There is evidence that engagement with artistic activities, either as an observer of the creative efforts of others or as an initiator of one’s own creative efforts, can enhance one’s moods, emotions, and other psychological states as well as have a salient impact on important psychological parameters.” (Stuckey & Nobel, 2010, p. 254)
As artists, we have the unique ability to touch people through music, mixed media, performance arts and other mediums.
Every year, at the end of September, our town has a fitness run to raise money for Breast Cancer. My husband and I are long time participants of “Relay for Life” and have seen first hand the way cancer affects the patient and the ripple effect it causes.
I was recently speaking with a friend who was waging her own battle, and one of the things she mentioned was how her Art helped her and her family through the process. Art has always been my “go to” to help me through any emotional stage in my life and I was happy to see that research backs the healing power of art.
“Art therapy, commonly defined as expressive therapy that utilizes paints, markers, clay, etc., is generally divided into two general types: one is the creative process of art making causes inherent healing; and the other is the finished product provides symbolic communication.” (Makin, 1994)
When faced with a major illness, sleeplessness, restlessness and depression can occur.
Many times, depression is the culprit that begins our undoing and investigations show that positive activities not only stop the cycle of continued depression, they help build self esteem, and, with the addition of a social aspect, they help make a connection with others.
Art is also mood elevating. Participants report a feeling of calmness, energy, optimism, a sort of looking-forward-to-see where the project goes, and creativity. By engaging in Art, we can escape for a bit but also take away a feeling of satisfaction and create some long range goals.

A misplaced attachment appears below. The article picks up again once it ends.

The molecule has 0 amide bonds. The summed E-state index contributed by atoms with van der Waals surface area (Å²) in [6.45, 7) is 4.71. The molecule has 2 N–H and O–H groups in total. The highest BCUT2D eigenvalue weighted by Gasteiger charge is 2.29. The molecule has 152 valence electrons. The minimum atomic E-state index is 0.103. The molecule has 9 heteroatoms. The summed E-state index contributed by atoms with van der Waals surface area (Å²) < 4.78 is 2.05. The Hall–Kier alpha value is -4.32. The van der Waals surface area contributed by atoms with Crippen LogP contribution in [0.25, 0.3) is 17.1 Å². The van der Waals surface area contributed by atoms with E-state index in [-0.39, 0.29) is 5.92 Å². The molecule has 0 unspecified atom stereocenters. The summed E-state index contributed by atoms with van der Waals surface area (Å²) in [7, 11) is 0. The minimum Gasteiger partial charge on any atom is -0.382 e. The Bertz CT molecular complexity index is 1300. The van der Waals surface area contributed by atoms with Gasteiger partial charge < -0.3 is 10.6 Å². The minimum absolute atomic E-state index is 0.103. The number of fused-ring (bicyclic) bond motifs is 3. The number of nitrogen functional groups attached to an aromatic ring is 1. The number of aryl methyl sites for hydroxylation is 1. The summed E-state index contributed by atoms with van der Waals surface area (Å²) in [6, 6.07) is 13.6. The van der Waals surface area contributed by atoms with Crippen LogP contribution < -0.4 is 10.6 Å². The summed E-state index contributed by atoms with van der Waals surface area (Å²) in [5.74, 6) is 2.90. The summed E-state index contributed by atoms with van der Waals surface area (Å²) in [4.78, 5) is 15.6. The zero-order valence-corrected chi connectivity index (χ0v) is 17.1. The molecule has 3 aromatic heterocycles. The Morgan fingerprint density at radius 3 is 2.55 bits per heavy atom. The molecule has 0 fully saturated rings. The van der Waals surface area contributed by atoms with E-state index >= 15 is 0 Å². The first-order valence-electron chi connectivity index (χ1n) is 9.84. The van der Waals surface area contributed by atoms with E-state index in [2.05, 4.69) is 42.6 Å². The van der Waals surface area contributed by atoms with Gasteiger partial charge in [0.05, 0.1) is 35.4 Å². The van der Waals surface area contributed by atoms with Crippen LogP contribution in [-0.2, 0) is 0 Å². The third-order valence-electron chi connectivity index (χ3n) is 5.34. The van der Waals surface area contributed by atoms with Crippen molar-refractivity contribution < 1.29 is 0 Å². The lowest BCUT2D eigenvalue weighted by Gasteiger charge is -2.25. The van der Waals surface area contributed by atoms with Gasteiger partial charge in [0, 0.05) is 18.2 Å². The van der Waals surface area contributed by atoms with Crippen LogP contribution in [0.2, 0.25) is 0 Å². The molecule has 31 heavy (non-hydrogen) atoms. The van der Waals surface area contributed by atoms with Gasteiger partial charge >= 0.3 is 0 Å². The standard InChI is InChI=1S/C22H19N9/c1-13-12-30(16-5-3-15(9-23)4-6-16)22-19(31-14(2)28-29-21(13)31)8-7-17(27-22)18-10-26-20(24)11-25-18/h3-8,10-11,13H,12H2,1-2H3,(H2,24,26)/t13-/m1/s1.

One of the activities we do for Relay is to create some artful bags called luminarios that are placed on the field and dedicated to individuals in our lives that have encountered cancer. When we set up tables and engaged caregivers and family members in the art of making the bags, they shared stories, compared treatments, remembered highs and lows and talked about how much they enjoyed making this small token of affection for them.
Using color to heal.
Colors used in art can be extremely expressive and you may find yourself attached to particular colors at different stages in your healing or treatment. By embracing the colors that attract you and using them to express yourself with your art, you can be expressing inner turmoil and releasing some of the anger or helplessness that disease brings. I know that my friend said originally she painted in red, feeling agitated and angry and as her anger lessened, she turned to orange and yellow. She gravitated toward grey and blue when her depression was at its height and then found herself using other hues of these colors when she began to feel more in control and calm. The transition from dark blue, more relaxing, to more of the turquoise blues created a more soothing feeling. Blue is known for lowering blood pressure, fevers and calming tempers.
Traditionally the color associated with Breast Cancer fundraisers, Pink is known for joy and youth. The color invigorates and is the best color for healing from grief. It is no wonder there are so many campaigns that use this color.
As an artist and teacher, it makes me happy that I can touch so man y people through my art and create healing , but you can also make a difference with your own art. If you are unsure how to help in your own community, you might offer one of your own art pieces in an online or silent auction, sponsor an art event, hold an art “camp”, or offer to take care of someone’s children during treatment (of course, have a few little art projects handy!)
Because engagement with creative activities can contribute toward reducing stress and depression these activities also serve as a vehicle for alleviating the burden of chronic disease. As psychologists examine how the arts can be used to heal emotional injuries and alter behavior and thinking patterns the extent to which art therapy is sustainably health enhancing is an important area for public health investigation. With the relative ease of engagement and the limitlessness of creative expression, art therapy can be used to increase understanding of oneself, development of self-reflection, and capacity to reduce symptoms. (Stuckey & Nobel, 2010, p. 254)
I would love to hear how you use your art to help others. Share on our Facebook page-you just might touch someone today!
I'm busy working on my blog posts. Watch this space!